Demand Control Ventilation (DCV): A Typical Sequence of Operation Based on Occupancy Sensor Sets
DCV leads to more efficient HVAC installations, while improving indoor air quality. Basically, a DCV system provides just the right flow of air based on floor area and occupancy, instead of using the maximum flow rate available from fans all the time. However, DCV is only effective with adequate controls.
The main control input for a DCV system is occupancy, which is often determined based on the carbon dioxide concentration in the air. However, the airing system must respond to various data inputs:
- Separate CO2 sensors are used in multi-zone designs, and the outdoor air must be enough for all zones.
- There may be other control inputs other than occupancy. For example, an economizer increases the outdoor air supply when it has a suitable temperature to provide free indoor cooling.
- DCV systems can be enhanced to also monitor air pollutants. The corresponding sensors may indicate that an increase of the flow of air is required, even when the CO2 concentration is low.
DCV systems are often confused with VAV systems (variable air volume), but the concepts are not equivalent. VAV is a general term for all air circulating systems that can adjust their flow rate, but the term DCV only applies if the OA is adjusted based on the number of occupants. In VAV configurations, the total airflow is controlled based on the temperature setpoint. DCV only determines the outdoor air fraction of the total air circulating the system.
How to Control a DCV System?
As mentioned above, a DCV system will have several sensor inputs that determine its operating parameters. In general, the airing system must provide an outdoor air supply that meets the most demanding of all inputs at any given time. However, this may change depending on local building codes.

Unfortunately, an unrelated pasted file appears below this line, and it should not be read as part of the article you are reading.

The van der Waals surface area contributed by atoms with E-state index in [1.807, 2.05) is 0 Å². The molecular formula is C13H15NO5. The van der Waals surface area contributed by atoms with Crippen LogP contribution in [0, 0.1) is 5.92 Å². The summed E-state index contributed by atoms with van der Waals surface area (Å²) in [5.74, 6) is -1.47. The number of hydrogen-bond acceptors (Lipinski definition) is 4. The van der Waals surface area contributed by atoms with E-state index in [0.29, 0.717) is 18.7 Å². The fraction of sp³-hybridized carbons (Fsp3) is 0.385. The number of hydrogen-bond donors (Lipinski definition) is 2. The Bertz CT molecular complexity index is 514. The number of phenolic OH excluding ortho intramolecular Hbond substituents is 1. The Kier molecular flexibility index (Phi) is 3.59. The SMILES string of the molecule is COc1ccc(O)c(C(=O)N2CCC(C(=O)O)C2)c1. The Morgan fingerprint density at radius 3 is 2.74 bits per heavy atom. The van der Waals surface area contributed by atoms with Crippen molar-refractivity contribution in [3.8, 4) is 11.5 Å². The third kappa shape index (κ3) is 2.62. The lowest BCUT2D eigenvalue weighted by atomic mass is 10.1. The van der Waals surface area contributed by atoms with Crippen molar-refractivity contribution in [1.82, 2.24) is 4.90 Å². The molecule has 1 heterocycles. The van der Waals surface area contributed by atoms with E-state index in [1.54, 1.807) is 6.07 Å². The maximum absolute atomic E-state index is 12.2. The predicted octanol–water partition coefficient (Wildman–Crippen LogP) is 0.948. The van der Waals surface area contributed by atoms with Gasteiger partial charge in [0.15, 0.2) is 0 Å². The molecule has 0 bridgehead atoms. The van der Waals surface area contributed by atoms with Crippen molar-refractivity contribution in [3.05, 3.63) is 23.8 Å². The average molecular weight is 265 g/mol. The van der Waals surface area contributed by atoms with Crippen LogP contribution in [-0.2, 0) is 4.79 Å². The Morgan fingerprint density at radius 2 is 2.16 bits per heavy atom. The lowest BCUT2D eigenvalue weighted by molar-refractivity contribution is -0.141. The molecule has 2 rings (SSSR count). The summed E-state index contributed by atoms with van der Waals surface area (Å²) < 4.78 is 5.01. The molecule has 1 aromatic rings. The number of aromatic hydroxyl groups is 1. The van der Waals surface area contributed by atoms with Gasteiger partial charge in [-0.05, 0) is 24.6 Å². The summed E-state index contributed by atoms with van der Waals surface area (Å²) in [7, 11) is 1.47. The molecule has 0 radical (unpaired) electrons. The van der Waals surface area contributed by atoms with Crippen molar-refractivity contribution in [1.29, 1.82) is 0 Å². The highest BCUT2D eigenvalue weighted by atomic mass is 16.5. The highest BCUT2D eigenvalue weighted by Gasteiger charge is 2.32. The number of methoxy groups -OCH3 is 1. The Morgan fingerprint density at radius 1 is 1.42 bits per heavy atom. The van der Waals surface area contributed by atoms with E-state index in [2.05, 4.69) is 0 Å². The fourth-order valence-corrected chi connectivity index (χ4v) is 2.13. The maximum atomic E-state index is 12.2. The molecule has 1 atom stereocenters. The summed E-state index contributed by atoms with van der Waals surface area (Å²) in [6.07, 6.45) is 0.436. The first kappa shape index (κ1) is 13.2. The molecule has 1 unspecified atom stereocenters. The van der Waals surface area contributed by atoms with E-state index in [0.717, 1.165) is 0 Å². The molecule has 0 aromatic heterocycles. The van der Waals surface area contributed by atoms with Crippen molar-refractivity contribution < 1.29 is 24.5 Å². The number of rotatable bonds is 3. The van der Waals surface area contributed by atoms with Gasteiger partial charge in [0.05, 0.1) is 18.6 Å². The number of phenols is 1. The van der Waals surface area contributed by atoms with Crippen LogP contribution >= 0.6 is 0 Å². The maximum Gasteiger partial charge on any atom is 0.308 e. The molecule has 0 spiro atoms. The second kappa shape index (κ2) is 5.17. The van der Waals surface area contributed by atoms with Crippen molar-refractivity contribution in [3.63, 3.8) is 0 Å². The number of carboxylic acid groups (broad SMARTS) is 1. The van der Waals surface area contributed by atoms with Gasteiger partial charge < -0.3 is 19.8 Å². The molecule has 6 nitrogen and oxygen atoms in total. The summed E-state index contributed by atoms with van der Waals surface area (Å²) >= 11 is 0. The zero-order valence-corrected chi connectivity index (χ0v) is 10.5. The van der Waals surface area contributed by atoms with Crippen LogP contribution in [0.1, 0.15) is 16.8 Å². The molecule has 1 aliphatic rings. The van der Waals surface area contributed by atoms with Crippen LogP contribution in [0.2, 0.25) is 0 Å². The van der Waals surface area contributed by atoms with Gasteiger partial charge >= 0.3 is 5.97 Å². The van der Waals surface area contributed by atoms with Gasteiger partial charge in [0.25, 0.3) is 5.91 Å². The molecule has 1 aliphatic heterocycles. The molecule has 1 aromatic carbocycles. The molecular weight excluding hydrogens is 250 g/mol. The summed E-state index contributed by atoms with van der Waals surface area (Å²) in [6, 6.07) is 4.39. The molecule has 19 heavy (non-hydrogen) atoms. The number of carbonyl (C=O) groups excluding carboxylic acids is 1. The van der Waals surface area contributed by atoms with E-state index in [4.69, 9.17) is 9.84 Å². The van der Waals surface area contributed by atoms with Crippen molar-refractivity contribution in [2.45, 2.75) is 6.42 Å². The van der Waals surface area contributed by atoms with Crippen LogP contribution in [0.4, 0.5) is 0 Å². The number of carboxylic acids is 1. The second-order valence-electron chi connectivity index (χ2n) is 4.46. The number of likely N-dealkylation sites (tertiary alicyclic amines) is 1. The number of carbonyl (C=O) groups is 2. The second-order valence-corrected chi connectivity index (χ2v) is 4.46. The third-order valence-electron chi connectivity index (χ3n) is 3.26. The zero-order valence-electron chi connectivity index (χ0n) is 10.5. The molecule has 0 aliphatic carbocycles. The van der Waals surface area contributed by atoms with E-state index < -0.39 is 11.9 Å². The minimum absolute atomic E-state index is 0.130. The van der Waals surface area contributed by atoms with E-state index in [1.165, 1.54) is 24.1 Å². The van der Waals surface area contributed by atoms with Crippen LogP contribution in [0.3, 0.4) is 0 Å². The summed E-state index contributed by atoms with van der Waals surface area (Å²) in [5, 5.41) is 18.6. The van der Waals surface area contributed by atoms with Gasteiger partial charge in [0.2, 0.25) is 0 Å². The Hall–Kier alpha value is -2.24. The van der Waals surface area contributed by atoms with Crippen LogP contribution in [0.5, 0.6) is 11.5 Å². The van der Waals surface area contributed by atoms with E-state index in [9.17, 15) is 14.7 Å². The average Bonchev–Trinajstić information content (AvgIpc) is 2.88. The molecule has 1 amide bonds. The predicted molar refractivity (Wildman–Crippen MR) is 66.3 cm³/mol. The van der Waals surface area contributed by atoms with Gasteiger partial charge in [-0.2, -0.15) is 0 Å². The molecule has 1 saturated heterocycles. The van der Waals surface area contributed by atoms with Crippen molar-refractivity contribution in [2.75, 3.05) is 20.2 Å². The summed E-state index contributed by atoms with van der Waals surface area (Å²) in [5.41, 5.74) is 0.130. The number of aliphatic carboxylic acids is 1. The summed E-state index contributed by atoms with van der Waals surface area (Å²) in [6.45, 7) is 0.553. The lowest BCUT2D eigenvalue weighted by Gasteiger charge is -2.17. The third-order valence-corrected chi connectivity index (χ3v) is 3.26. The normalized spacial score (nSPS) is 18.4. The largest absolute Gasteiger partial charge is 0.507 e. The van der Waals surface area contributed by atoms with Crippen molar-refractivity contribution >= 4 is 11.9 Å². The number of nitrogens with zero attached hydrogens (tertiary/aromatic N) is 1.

Under normal conditions, the input from CO2 sensors will determine the outdoor air required, which is increased and decreased as occupancy changes. In this case, the OA damper is controlled based on CO2 levels. This applies for a basic DCV system without enhancements.
If the HVAC installation has an economizer,instead of an OA damper, it will send a signal to increase the OA when its temperature is suitable to cool the building interior. This increases fan power, but achieves a higher reduction of air conditioning costs. In this case, the control system must be capable of giving priority to the economizer.
When other polluting substances are monitored in addition to CO2, the control system must override the normal DCV operation at times when air pollution is high. This means increasing the flow rate even if occupancy has not changed.
How Building Codes Influence DCV Controls
There may also be cases when air pollution decreases even if occupancy has remained constant. In this situation, the outdoor air supply can be reduced only if building codes allow it. Consider that ASHRAE standards provide both the Ventilation Rate Procedure (VRP) and the Indoor Air Quality Procedure (IAQP). While the VRP is based on minimum air supply values, the IAQP allows a design that responds to key air pollutants. However not all local building codes adhere to this ASHRAE standard.
- If local building codes make the VRP mandatory, air supply cannot be reduced below the calculated value according to occupancy. It can only be increased in response to air pollution or the airside economizer.
- On the other hand, if building codes allows the IAQP, the air supply can be decreased in response to air pollution only. There is no need to keep a minimum OA based on occupancy, as long as key pollutants are monitored and controlled.
Some applications don’t require a CO2 sensor, allowing a simpler and less expensive type of occupancy sensor. Restroom extractors are an example: they are off when the restroom is empty, and they run at full cfm when at least one person is present. This does not require CO2 monitoring, and can be accomplished with a simpler infrared sensor.
A DCV system must respond to the highest air supply requirement among all control inputs present. As operating conditions change, the air supply may be determined by occupancy, air pollution, or the control signal of an airside economizer.